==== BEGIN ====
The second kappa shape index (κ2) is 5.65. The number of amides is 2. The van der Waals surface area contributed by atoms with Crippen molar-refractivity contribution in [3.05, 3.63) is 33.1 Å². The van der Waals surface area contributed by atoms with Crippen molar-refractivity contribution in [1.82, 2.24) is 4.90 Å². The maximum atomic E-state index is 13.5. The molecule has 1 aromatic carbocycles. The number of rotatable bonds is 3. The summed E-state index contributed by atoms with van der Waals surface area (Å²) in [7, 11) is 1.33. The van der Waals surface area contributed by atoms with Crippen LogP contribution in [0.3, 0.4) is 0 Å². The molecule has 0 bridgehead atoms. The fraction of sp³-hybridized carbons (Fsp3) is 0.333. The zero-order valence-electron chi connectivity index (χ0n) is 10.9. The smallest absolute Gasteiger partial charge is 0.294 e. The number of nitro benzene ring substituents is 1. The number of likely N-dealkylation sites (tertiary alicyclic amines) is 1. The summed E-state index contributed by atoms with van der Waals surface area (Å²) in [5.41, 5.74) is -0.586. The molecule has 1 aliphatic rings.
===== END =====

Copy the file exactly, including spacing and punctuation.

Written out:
The second kappa shape index (κ2) is 5.65. The number of amides is 2. The van der Waals surface area contributed by atoms with Crippen molar-refractivity contribution in [3.05, 3.63) is 33.1 Å². The van der Waals surface area contributed by atoms with Crippen molar-refractivity contribution in [1.82, 2.24) is 4.90 Å². The maximum atomic E-state index is 13.5. The molecule has 1 aromatic carbocycles. The number of rotatable bonds is 3. The summed E-state index contributed by atoms with van der Waals surface area (Å²) in [7, 11) is 1.33. The van der Waals surface area contributed by atoms with Crippen LogP contribution in [0.3, 0.4) is 0 Å². The molecule has 0 bridgehead atoms. The fraction of sp³-hybridized carbons (Fsp3) is 0.333. The zero-order valence-electron chi connectivity index (χ0n) is 10.9. The smallest absolute Gasteiger partial charge is 0.294 e. The number of nitro benzene ring substituents is 1. The number of likely N-dealkylation sites (tertiary alicyclic amines) is 1. The summed E-state index contributed by atoms with van der Waals surface area (Å²) in [5.41, 5.74) is -0.586. The molecule has 1 aliphatic rings.